Most of the increase productivity has relied on cross breeding methods developed long time ago to supply plants with specific traits. However, the growth of new and more productive crops has been improved by domestication which is an accelerated evolution. Domestication defines as the selection of wild plants and animals for adaptation to cultivation and human use (Paran & Knaap, 2007). Plant breeders have practiced selective breeding of domestic species to yield varieties of cultivation. Besides human contribution through breeding, genetic engineering has plays a great role, it defines as the manipulation of biological organisms for the benefit of mankind. According to Graham et al (2006), olden agriculturists learned that if they planted seeds from plants having most desirable food characteristics, the next crop would have more of the desired features. This proves that human have long altered the genetics of domesticated plants and this process, known as artificial selection. There are several examples of plant features that have been improved as a result of domestication and breeder's effort.
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Plant features that have been improved include seed shattering, seed dormancy and apical dominance was found in maize. According to Smith et al (2010), its wild ancestor has been identified as a large grass called 'teosinte' and the differences between maize and teosinte concerns the seeds, maize seeds (kernels) are permanently attached to robust structure known as 'cob' while teosinte seeds are attached to a fragile stalk-like rachis. This explains when rachis shatters, teosinte seed dispersal is promoted which is an advantage for wild grains but a crop plant must preserve its seeds long enough before harvest or else loss of yield. Therefore, loss of shattering has been selected for domestication. Besides, Smith et al (2010) also points out that teosinte seeds often have variable degrees of dormancy while maize seeds have little or no dormancy. This shows that loss of seed dormancy has been selected for, to favor seed germination and minimizes the seed loss before harvest. Also, teosinte is highly branched and maize is not; the reduced branching of maize resulted from increased apical dominance in which the apex of the main stem inhibits the outgrowth of lateral branches from lateral meristems (Smith et al, 2010). This is due to the alteration in the expression of the gene teosinte branched by scientists which is beneficial to farmers because it produced large number of seeds on few lateral shoots instead of smaller numbers on many different lateral shoots and thus eases of harvest.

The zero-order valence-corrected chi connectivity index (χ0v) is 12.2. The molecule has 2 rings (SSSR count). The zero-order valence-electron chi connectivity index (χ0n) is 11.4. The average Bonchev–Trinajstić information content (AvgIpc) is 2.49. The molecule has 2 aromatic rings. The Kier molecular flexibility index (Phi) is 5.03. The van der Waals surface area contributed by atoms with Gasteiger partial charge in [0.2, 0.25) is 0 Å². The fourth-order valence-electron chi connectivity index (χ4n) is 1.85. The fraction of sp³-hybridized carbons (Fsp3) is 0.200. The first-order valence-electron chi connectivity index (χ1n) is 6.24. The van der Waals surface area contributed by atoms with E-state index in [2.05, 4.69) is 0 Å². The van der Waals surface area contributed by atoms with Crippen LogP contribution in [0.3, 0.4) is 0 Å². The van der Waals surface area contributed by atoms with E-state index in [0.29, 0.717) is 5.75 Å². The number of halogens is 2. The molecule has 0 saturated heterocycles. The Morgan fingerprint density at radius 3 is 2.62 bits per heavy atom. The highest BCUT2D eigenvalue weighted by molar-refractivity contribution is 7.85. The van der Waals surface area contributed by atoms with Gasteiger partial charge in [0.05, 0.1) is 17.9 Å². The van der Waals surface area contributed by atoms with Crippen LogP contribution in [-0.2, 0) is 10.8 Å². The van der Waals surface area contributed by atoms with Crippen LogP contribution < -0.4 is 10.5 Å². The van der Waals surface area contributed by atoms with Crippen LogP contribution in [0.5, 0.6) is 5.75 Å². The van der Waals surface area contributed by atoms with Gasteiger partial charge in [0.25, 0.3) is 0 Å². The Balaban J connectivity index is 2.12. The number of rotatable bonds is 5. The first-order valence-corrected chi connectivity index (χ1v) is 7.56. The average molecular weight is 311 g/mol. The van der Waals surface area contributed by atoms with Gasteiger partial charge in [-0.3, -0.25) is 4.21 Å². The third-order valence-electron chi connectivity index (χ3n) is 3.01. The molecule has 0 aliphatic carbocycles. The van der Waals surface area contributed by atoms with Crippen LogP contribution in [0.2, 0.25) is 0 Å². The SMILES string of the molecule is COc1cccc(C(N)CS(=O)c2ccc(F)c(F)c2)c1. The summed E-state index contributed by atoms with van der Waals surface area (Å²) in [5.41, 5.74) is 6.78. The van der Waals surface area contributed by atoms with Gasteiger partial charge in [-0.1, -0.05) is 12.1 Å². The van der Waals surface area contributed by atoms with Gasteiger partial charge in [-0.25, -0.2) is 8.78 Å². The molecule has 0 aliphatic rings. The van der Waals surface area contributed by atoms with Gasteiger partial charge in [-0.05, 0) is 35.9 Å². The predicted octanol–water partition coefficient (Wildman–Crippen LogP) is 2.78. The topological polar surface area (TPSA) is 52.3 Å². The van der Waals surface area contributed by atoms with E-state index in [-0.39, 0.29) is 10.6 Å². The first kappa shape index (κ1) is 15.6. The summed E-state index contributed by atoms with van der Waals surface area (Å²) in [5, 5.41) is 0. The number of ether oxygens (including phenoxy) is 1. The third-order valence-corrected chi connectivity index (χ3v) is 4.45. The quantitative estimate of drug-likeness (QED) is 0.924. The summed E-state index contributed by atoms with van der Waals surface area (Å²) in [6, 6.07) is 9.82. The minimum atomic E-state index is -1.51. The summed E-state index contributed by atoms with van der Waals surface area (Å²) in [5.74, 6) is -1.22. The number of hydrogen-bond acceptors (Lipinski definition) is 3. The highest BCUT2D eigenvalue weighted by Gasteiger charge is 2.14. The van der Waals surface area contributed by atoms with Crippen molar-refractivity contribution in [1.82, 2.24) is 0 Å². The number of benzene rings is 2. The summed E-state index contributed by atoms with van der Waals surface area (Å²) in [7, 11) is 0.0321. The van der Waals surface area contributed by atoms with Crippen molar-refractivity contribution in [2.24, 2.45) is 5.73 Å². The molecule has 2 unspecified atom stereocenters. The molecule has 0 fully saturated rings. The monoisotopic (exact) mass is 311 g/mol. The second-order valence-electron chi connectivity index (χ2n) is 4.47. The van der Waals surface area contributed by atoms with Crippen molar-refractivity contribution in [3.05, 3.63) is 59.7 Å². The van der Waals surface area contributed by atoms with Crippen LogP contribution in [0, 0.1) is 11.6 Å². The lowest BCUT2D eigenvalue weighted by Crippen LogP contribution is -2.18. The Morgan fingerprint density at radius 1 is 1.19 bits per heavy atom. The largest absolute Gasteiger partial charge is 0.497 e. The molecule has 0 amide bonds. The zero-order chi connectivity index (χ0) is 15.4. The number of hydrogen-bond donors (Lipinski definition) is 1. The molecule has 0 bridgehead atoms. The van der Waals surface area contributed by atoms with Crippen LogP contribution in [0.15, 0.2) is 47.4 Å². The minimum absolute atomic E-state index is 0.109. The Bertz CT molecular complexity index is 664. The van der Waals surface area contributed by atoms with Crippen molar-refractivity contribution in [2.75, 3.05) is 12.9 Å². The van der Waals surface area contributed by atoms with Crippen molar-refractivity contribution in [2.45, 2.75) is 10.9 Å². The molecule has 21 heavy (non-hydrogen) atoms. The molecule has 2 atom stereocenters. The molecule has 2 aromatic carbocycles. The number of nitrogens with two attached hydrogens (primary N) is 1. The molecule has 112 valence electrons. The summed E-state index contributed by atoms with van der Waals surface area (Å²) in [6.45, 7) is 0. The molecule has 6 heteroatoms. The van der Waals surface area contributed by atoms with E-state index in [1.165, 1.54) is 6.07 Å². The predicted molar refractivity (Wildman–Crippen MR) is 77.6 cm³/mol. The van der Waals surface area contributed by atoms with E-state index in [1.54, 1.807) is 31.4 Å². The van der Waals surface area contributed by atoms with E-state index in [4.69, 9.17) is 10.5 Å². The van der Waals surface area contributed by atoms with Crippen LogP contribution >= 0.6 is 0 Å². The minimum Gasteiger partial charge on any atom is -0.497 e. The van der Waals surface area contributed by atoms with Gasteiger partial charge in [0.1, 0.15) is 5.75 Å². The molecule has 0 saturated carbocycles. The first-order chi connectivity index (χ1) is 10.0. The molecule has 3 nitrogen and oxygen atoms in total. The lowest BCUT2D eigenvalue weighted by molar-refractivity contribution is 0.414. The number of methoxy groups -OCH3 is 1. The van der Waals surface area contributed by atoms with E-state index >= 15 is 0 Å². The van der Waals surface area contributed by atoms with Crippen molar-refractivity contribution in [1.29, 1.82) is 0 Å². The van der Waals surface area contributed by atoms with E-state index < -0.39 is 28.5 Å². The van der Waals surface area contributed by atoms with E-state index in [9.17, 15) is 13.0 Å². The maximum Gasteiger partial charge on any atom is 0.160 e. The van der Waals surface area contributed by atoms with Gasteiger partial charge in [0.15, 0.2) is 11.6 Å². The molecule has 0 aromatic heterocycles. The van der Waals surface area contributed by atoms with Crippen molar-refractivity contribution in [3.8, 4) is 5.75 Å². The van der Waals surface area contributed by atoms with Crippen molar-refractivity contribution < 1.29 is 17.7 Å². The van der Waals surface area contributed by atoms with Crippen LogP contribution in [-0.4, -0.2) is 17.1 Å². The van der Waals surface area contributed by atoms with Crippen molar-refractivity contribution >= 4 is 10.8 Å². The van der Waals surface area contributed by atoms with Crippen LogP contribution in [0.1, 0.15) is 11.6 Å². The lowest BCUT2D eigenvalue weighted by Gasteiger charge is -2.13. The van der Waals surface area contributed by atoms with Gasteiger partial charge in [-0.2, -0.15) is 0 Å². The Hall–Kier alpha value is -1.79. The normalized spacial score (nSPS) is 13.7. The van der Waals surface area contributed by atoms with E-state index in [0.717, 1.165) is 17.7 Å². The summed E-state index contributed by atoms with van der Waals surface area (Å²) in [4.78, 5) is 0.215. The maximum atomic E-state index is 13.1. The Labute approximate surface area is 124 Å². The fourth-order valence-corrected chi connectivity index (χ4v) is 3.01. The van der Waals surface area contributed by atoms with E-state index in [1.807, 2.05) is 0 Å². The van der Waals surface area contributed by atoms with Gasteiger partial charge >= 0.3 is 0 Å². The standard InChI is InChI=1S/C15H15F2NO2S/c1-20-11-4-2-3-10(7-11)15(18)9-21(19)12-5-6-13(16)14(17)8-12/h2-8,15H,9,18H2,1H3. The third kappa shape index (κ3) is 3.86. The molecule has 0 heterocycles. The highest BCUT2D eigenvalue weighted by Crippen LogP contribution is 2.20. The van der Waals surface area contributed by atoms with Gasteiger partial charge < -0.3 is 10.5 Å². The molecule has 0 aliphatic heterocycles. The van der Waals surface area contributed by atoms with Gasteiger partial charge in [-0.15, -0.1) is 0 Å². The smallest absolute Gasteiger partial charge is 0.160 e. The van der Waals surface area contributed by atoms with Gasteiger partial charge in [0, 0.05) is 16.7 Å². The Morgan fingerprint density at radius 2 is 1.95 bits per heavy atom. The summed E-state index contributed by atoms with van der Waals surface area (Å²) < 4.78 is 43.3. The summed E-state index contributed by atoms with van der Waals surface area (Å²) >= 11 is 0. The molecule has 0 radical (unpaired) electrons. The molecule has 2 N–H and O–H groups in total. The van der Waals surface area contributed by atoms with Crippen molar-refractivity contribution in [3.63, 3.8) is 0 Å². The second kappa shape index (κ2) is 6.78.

Polyploidy is another improved feature found in wheat, modern bread wheat (Triticum aestivum). Polyploidization tends to cause an increase in the cell of plant size and organs, so it is likely that early farmers first selected for polyploidy wheat because it has larger grains than diploid wheats (Smith et al, 2010). This means increase in plant and grain size has been selected by breeders to improve yield.
The following feature that has been improved is the change in forms in Brassica oleracea. For examples, Graham et al (2006) comments that the common grocery vegetables broccoli, Brussels sprouts, cabbage, cauliflower, kale, and kohlrabi are quite distinct in appearance, but they are all derived from Brassica oleracea, following thousand of years of artificial election by farmers. This shows changes in form have been selected for domestication of brassica species to form a wide ranges of vegetables types with different in appearance.